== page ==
Monday, July 9, 2012

I warned you that I was planning to redesign this blog, and months later I finally did. If you hate the format, let me know; but it did seem to me that the sidebar style had become awkward and unwieldy. If you can think of anything else I ought to include on the site, leave me a note.

Today we have the sort of weather that people in South Carolina must picture when they imagine Maine: blue-eyed, clean-sprung, cool but with the promise of modest heat. Yesterday I made strawberry ice cream; today I will make lists. But also I am thinking about bardic poetry . . . and what one poet's private, humble call to bardic might be. For don't you, too, have moments when you know you must speak to anyone who will listen?

from Letters to a Young Poet 
Rainer Maria Rilke
And about emotions: all emotions are pure which gather you and lift you up; that emotion is impure which seizes only one side of your being and so distorts you. Everything that you can think in the face of your childhood, is right. Everything that makes more of you than you have heretofore been in your best hours, is right. Every heightening is good if it is in your whole blood, if it is not intoxication, not turbidity, but joy which one can see clear to the bottom. Do you understand what I mean?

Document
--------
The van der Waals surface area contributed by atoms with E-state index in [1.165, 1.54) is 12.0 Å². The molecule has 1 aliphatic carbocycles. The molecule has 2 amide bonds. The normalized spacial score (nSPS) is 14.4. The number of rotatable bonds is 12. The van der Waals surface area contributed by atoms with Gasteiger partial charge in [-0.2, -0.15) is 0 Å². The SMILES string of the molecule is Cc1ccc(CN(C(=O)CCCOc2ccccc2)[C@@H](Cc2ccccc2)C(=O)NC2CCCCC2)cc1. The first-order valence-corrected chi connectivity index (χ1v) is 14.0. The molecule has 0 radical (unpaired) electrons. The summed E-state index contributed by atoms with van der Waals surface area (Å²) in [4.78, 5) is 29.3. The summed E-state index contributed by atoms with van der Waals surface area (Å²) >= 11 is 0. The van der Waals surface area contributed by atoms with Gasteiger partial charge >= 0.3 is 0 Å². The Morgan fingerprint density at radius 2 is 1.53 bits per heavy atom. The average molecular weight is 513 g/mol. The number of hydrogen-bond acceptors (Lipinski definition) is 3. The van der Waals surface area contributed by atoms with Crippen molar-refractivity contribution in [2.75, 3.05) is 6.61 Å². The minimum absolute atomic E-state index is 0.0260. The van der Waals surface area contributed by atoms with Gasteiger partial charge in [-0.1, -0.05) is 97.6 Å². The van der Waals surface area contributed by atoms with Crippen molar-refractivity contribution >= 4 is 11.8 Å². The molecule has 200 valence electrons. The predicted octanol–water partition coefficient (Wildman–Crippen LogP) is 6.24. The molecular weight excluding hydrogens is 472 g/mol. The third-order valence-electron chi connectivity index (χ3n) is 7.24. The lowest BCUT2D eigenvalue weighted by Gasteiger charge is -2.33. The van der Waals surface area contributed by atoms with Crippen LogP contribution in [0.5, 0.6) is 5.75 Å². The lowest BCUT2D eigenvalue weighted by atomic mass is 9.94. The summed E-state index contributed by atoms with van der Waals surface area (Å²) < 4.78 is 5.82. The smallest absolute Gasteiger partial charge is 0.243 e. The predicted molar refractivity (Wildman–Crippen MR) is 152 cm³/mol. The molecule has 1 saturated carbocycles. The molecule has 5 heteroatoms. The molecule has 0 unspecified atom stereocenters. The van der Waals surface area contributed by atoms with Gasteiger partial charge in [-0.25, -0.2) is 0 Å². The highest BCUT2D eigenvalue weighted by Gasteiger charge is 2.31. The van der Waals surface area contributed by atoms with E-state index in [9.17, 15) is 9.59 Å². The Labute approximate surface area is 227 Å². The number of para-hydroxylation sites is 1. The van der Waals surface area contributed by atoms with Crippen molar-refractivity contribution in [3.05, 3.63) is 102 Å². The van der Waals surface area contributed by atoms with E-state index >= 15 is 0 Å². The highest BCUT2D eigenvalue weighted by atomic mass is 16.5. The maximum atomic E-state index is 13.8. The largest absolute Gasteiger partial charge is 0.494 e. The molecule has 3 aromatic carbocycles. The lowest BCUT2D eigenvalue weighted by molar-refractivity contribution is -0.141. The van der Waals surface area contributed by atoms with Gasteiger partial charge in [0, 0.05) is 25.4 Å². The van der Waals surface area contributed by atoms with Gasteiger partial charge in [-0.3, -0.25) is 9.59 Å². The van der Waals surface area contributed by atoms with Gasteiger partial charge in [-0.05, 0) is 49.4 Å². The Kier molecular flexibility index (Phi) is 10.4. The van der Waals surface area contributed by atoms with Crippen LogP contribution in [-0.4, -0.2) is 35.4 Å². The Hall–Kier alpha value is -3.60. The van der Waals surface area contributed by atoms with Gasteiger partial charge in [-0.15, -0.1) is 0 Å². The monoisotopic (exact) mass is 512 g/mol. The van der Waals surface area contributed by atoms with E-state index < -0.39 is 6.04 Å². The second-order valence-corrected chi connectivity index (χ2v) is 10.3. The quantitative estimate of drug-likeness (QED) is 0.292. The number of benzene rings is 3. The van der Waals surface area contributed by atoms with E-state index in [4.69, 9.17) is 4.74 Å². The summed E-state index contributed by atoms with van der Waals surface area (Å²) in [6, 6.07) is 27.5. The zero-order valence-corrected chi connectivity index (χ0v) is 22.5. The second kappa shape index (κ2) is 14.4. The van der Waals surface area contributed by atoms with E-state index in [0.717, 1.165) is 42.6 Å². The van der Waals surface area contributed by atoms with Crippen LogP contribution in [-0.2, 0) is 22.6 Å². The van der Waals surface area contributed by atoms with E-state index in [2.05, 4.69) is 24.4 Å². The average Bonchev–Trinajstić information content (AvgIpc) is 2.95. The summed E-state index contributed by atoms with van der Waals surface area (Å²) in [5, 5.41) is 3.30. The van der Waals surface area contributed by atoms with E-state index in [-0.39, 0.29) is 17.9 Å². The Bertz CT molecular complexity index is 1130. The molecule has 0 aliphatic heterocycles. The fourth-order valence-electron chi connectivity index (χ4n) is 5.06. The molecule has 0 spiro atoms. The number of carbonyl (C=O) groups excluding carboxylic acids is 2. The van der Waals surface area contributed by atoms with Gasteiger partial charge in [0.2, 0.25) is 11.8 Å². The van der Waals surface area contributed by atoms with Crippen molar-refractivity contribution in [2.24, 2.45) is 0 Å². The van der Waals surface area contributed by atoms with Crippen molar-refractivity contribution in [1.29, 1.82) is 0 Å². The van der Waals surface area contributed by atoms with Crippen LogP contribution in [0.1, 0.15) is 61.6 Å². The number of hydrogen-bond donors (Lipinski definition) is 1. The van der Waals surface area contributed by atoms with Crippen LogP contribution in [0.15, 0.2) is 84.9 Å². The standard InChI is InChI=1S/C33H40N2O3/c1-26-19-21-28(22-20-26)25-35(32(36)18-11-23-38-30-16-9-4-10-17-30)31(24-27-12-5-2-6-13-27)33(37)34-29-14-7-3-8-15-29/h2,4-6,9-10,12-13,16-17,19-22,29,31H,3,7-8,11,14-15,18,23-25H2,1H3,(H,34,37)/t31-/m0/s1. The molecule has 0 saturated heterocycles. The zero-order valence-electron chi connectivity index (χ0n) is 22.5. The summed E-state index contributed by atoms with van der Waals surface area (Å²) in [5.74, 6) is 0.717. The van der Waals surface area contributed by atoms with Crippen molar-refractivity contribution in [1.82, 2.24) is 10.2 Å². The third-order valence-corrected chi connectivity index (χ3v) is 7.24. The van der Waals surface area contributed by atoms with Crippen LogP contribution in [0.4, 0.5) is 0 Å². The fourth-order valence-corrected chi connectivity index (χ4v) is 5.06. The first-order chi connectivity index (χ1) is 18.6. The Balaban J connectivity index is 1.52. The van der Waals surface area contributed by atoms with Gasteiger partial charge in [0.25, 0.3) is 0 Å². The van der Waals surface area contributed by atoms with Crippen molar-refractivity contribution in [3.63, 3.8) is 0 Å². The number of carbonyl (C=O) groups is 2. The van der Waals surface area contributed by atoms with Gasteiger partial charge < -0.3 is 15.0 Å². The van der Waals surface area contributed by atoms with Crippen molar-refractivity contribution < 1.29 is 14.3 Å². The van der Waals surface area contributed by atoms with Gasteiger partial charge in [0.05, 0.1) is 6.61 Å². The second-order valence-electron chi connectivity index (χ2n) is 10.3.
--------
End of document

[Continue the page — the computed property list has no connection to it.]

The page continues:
trans. W. D. Herter Norton


Ruth said...

I do like this format!

Thomas said...

The new format looks fantastic. Particularly appealing is the lovely photo of the Frost barn snugged in the corner--it's so perfect there.

I wish I understood what Rilke means in this line: Everything that you can think in the face of your childhood, is right.
What on earth does "in the face of your childhood" mean?

Dawn Potter said...

That's the mystery line I've been mulling over too. Could it mean "everything that your adult self and your child self might be able to face together"? Or "everything your adult self does that doesn't negate the essence of your child self"? Neither of those seems quite right, though.

Carlene said...

I think it means whatever you can think, using your child-self filter...somehow preserves the innocence and purity of the experience?

Again, brings Whitman to mind..."there was a child went forth on a day..." That piece seems to fit in with Rilke here.

Thomas said...

I'm thinking "in the face of" must mean something like in the knowledge of or confronting that reality of your childhood self or experiences. That's the best I can do.